In order to interface socket 24 to the automated material handler 32, or a wafer probe (not shown) at a wafer probing station (not shown), a frame 34 is mounted to test head 12. A handler mounting plate 36 that mates with frame 34 is mounted to the automated material handler 32 or wafer probing station (not shown) to align test head 12 with the handler or station so that packaged devices or integrated circuits or devices or integrated circuits on wafer can be tested.
Unlike most of the printed circuit boards and electronics in a test system 10, the load board 18 is not enclosed within a chassis, which means that load boards 18 are susceptible to electromagnetic interference (EMI) that would normally be attenuated by a chassis. It is not uncommon to find very high levels of EMI on test floors at IC test companies from area cellular telephone relay and broadcast towers or other local industrial activity. One potential method of EMI shielding is to build a screen room around the tester. However, as testers are very large, this is an expensive solution, inconvenient, wastes production or test floor space and reduces the flexibility of production or tester floor space.
A novel method and apparatus for providing electromagnetic interference shielding integral with a load board and handler of an automated integrated circuit tester is presented. In particular, a DUT docking plate forms a top electromagnetic interference shield and wave-guide with a load board in an automated integrated circuit tester.
A more complete appreciation of this invention, and many of the attendant advantages thereof, will be readily apparent as the same becomes better understood by reference to the following detailed description when considered in conjunction with the accompanying drawings in which like reference symbols indicate the same or similar components, wherein:
There are typically three major systems involved in many electronic test systems for integrated circuit (IC), system on a chip (SOC) or similar electronic devices. These include the tester that contains the measurement electronics; the load board that is the interface between the device under test (DUT) and the tester; and the handler that may automatically insert the DUT and control the temperature of the DUT during test. Such systems may include automated test systems or equipment that may thereby include automated testers or handlers and the like. Herein disclosed is an apparatus and method including an electromagnetic interference (EMI) shielding of a load board that provides shielding, while simultaneously providing an aperture to accommodate a DUT being inserted into a socket on the load board by a handler.
Some of the major component portions of an electronics test system 100 are shown in
A support rack 116 of the tester 100 contains electronic test and measurement instruments, which may be connected to the test head 112 via cables 114. An exemplar automated test system as the one shown in
Load board 118 is shown in greater detail and separate from the test head 112 in
The load board 118 may fulfill multiple roles and objectives in the test system. For example, the load board 118 may extend the test head measurement resources to the DUT; provide power to the DUT; connect various grounds used by the test head measurement resources to minimize noise; reproduces the test circuit; provide a mechanical interface for automatic DUT insertion into socket 124; and provide a mechanical interface to support temperature testing of the DUT.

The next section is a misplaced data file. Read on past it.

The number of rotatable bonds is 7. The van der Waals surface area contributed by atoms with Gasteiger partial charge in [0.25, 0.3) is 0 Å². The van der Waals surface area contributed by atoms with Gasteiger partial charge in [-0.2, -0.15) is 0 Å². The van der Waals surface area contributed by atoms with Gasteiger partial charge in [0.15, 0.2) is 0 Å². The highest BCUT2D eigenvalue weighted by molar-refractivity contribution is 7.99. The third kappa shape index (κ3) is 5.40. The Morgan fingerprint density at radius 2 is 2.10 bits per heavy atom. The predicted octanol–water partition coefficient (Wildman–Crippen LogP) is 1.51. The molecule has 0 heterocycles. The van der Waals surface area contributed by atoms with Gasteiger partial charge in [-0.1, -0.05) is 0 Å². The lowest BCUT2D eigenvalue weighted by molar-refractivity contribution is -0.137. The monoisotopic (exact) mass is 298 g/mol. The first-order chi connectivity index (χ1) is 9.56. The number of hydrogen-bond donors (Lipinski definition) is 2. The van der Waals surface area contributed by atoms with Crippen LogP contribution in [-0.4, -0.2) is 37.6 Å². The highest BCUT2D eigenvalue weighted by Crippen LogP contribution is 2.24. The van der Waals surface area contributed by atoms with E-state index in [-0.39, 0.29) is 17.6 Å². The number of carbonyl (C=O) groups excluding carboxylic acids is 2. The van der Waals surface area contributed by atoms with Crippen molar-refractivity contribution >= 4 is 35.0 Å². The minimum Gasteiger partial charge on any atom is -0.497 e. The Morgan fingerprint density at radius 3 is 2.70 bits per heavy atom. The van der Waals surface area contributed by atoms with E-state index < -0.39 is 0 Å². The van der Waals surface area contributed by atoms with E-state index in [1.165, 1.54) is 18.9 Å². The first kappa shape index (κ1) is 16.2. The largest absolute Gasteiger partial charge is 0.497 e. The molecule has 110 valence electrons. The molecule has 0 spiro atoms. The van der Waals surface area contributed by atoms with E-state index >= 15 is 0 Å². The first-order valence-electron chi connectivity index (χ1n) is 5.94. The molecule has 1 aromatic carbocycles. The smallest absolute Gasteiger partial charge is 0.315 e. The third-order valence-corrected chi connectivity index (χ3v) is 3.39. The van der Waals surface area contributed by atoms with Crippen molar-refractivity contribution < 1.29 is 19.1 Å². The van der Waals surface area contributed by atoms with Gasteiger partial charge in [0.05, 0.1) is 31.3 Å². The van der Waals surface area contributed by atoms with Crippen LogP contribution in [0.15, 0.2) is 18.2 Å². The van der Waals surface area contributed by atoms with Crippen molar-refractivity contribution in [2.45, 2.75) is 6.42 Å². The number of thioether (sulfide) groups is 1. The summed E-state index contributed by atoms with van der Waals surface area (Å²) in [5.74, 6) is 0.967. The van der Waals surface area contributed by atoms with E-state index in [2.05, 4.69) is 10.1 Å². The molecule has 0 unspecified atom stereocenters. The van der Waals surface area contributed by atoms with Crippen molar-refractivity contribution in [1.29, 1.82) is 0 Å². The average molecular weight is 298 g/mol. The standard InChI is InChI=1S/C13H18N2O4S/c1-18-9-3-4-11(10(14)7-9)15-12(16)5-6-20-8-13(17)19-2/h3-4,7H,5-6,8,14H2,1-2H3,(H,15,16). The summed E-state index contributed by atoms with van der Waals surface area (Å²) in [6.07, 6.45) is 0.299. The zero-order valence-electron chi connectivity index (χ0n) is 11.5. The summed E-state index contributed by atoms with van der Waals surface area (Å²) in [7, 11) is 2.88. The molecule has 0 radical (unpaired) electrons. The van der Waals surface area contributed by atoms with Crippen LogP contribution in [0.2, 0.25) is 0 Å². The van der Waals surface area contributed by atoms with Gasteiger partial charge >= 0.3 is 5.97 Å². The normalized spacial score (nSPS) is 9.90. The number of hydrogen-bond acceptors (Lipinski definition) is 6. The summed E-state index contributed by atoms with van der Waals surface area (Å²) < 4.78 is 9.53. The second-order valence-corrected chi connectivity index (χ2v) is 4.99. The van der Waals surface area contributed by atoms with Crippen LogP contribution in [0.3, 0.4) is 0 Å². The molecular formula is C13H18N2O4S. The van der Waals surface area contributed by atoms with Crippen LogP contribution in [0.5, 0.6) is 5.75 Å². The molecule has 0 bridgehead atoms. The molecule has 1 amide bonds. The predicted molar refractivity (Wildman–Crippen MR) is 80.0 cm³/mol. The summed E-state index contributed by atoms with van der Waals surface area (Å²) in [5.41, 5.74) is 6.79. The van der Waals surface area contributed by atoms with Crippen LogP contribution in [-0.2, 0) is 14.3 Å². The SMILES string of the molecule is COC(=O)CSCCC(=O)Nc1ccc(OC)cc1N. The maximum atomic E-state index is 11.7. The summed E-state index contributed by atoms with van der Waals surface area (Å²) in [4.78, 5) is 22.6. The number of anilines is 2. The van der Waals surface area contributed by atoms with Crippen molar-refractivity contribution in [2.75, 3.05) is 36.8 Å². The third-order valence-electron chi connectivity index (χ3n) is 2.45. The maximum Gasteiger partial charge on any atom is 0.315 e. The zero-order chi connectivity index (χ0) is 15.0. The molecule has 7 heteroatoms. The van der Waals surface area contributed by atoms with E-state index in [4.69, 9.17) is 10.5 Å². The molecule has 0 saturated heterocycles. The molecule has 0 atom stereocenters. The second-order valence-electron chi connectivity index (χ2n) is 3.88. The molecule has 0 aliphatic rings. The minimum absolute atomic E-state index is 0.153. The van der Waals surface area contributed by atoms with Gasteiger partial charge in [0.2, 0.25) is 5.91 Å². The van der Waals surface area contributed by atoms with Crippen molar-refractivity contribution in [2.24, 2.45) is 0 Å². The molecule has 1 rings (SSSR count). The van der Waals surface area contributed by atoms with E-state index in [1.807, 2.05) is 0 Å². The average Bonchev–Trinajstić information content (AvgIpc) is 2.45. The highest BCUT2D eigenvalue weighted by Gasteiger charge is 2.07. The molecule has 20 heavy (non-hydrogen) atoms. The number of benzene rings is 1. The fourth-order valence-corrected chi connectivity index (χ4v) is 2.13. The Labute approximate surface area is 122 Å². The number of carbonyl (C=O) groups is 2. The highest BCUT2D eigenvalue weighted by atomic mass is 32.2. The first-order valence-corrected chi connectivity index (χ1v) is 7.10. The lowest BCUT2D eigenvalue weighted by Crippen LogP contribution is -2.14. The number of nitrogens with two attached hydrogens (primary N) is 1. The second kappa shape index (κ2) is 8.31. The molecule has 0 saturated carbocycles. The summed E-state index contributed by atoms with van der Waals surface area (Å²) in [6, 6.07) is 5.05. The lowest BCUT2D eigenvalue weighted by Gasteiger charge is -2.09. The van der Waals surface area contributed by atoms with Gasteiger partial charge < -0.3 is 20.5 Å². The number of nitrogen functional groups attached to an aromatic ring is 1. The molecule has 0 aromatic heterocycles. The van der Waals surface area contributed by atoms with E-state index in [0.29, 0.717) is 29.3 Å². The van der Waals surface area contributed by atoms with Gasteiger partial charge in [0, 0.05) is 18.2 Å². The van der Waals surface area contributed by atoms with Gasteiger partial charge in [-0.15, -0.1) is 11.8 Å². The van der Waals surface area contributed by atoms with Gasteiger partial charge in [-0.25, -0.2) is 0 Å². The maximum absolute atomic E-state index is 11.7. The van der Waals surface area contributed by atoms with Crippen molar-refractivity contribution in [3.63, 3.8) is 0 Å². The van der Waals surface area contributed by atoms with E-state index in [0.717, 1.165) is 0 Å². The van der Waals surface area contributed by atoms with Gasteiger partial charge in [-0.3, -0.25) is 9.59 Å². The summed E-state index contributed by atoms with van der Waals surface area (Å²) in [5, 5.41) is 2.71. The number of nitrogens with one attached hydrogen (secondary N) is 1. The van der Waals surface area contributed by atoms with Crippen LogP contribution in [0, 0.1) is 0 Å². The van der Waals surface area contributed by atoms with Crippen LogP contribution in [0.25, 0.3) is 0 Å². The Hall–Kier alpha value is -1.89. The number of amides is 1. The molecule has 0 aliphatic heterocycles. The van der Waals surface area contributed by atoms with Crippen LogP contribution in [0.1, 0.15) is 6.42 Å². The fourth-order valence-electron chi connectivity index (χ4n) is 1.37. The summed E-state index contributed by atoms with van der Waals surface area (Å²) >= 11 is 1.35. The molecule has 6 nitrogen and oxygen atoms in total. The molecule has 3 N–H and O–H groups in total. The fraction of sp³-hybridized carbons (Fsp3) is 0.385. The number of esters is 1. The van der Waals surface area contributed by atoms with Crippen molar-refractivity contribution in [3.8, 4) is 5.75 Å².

A contactor or socket 124 is mounted to the top surface of the load board 118. The contactor 124 is usually a durable socket, capable of thousands of DUT insertions by the handler. The amount of time required to move the DUT from the handler 132, insert it into the socket 124, remove it from the socket, 124, and place it back into the handler tray (not shown) is called the index time, which is a critical parameter that directly affects the speed, throughput and cost of test. There is also shown a DUT docking plate 140 (also referred to as a seal adapter), which is the part of the handler 132 that makes direct contact with the top surface of the load board 118. The DUT docking plate 140 is mounted to the handler docking plate (see 36 in
The waveguide chimney 142 may provide further attenuation of radiating interference signals from external sources. Wave-guide chimney attenuates the affects of any EMI on the DUT or circuitry on the load board. The aperture dimensions 141 and chimney height may be selected to provide adequate attenuation of interfering signals, while accommodating the dimensions of the DUT 126 being inserted into the socket 124 and not significantly increasing the index time of the handler 132. The EMI shielding DUT docking plate 140 may be made of steel or any known conductive material.
It will be appreciated by those skilled in the art that the present invention provides shielding to the DUT 126, the contactor/socket 124 and the circuitry on the load board 118 while utilizing existing system elements and without adding separation between the load board 118 and the docking plate or handler that the addition of a separate EMI shield would create; without significantly increasing the length of the path the DUT must travel between the handler 132 and the socket 124; without significantly increasing the test time and associated cost of test; without significantly impacting test floor usage; without significantly adding to the complexity of the test system or the load board.
Although this preferred embodiment of the present invention has been disclosed for illustrative purposes, those skilled in the art will appreciate that various modifications, additions and substitutions are possible, without departing from the scope and spirit of the invention, resulting in equivalent embodiments that remain within the scope of the appended claims.